31 January 2008

Tegan et Sara - The Con

Quand son dernier titre est devenu populaire seulement parce que les White Stripes ont enregistré un des chansons (le fantastique "Walking With a Ghost"), c'est comprendable qu'on serait amer. Naturellement, ce n'est pas probablement la raison du changement de la tonalité, mais il est indéniable que les jumeaux canadiens cinquième titre est lyriquement plus sobre, et moins "pop" par convention que son prédécesseur. 26 ne nous semble pas vieux, mais les rêveries sur l'âge brillent par le disque le plus musicalement expérimental de T&S - sur "Like O, Like H", et "Nineteen", relaté par le lyrique typiquement idiosyncratique - "je vous ai senti dans des mes jambes, avant que je vous aie jamais rencontré". Des quelques moments optimistes, "Back In Your Head" discute l'engagement très ouvrir - "je ne suis pas infidèle mais je vaguerai", s'ajoutant au type d'honnêteté rare et beau qui est sûre de permettre ce titre de parler pour lui-même, sans aide des amis célèbres.

29 January 2008

Red Stripe Music Awards: Falmouth Heat

So it’s awards season again, and with the NME Awards making the Brits look more alternative than Britney doing gabba, it’s up to Red Stripe to revolutionise recognising unsigned talent (despite ignoring last year’s finalists, our resplendent Rosie and the Goldbug, in favour of another identikit guitar band). Kicking off the first of Cornwall’s three heats is The UPS, four skinny young chaps in full uniform (Topman’s Winter collection) with a nice line in explosive drumming. However, they let themselves down with the other members’ failure to concentrate on the job in hand, instead remembering to don one’s all-important white Wayfarers mid-set. All stuttering guitar and drums, most of their repertoire bombed with weak verses, and generic football terrace “oh-oh-oh-ing” about that much-mooted cliché, “reality”.

Less on-trend of disposition, Nervosa take to the stage, looking promisingly like a supergroup made up of Lemmy Motorhead, one of Arcade Fire and Glass Shark. However, they disappoint with their rankling, dated mid-90s rock sound, often evoking the hairy soul of Nickelback. To give credit where it’s due, they were significantly tighter than The UPS, but in no way comparable to their stage successor.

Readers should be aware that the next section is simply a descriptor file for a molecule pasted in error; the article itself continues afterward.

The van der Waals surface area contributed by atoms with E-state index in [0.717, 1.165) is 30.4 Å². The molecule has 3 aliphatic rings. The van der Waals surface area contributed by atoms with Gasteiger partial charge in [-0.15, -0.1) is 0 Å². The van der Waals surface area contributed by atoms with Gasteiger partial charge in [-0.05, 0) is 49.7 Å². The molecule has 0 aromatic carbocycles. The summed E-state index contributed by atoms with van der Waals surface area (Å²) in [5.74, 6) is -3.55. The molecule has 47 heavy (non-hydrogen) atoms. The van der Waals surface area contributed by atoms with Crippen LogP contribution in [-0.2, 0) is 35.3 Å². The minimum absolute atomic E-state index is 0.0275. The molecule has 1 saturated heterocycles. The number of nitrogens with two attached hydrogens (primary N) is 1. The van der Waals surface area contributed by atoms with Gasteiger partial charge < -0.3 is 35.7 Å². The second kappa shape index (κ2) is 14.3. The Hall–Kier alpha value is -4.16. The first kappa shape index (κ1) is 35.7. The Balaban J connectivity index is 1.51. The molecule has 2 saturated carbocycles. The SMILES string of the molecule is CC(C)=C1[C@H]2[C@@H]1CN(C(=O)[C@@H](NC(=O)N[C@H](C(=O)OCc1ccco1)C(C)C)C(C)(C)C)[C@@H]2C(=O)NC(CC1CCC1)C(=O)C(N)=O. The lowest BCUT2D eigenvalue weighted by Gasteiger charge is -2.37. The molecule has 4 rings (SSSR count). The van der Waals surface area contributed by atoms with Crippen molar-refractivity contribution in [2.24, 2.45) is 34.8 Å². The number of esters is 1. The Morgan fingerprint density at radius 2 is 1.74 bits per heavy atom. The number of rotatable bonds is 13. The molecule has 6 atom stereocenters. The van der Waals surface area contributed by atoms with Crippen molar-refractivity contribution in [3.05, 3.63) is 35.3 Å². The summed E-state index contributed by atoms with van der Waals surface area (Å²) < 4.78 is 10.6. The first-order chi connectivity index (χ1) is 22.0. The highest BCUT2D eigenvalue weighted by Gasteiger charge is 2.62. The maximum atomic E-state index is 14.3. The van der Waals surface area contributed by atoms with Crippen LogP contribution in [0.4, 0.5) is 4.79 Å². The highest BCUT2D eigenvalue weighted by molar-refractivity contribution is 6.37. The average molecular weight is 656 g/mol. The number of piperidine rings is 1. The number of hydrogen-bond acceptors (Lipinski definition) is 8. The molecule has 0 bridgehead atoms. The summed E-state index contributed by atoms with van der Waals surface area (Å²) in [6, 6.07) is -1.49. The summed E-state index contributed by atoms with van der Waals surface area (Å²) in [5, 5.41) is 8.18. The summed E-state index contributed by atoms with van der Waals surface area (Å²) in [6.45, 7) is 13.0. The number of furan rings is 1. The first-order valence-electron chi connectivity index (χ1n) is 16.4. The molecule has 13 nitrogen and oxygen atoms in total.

“Now for some fopp rock,” purrs the dandyish Andrew Bate, with the first sign of any charisma or real presence of the evening. Since first appearing two years ago, Andrew has developed remarkably, crafting an enigmatic, seemingly innocent onstage persona, and lending his songs a sweeping tonal grace akin to Radiohead’s acoustic moments. The rhythm section led by his waltzing eyebrows, ‘Trust’ writes the evening’s most thoughtful lyrics (although the competition’s not hard when up against nonsensical trend-chasing tales of reality).

Unfortunately, the embers of Andrew’s set are soon stomped on by the boisterous, hardcore Disco Pip, whose set was hampered by the presence of a great big Gaye albatross, and their every song ending in a crashing sonic wall of oblivion. However final song, “Even the Brake” was undeniably satisfying, all synthetic sirens and visceral yowls, erasing all memory of the one-chord wonders they played previously.

It’s hard not to take the bait in Tom Pitts’ opening statement – “Hello, I’m The Pitts” - especially when his first number sounds like a male Kate Nash with terminal screaming PMT, followed by an appalling cover of Pixies’ “Where Is My Mind?”, which, like the rest of his set, attempts to be ramshackle and twee, but just comes off as unadulterated tosh. There might have been a certain charm lingering in his profusely perspiring nerves, but certainly not the addictive allure of the Moldy Peaches, Bill Bailey, or any other comedy acoustic troubadours.

Thank goodness then, for My Elvis Blackout, who despite a year away from the scene, are razor sharp of wit and shirts, without a dated note in their ‘50s surf-rock heavy set. Their thumping, swaggering sonic beast would leave the Cloverfield monster pleading for mercy, and they’re the only band tonight to whip the crowd into mid-song whoops of joy. Old favourite “Elsie Elsie” rears its head, steaming with pheromones and the scent of sticky young lust. Set-closer “Back In The Food Chain”, with its bullish feudal lyrics, sent a message to all the young pretenders to their throne, but it’s not one to be printed here...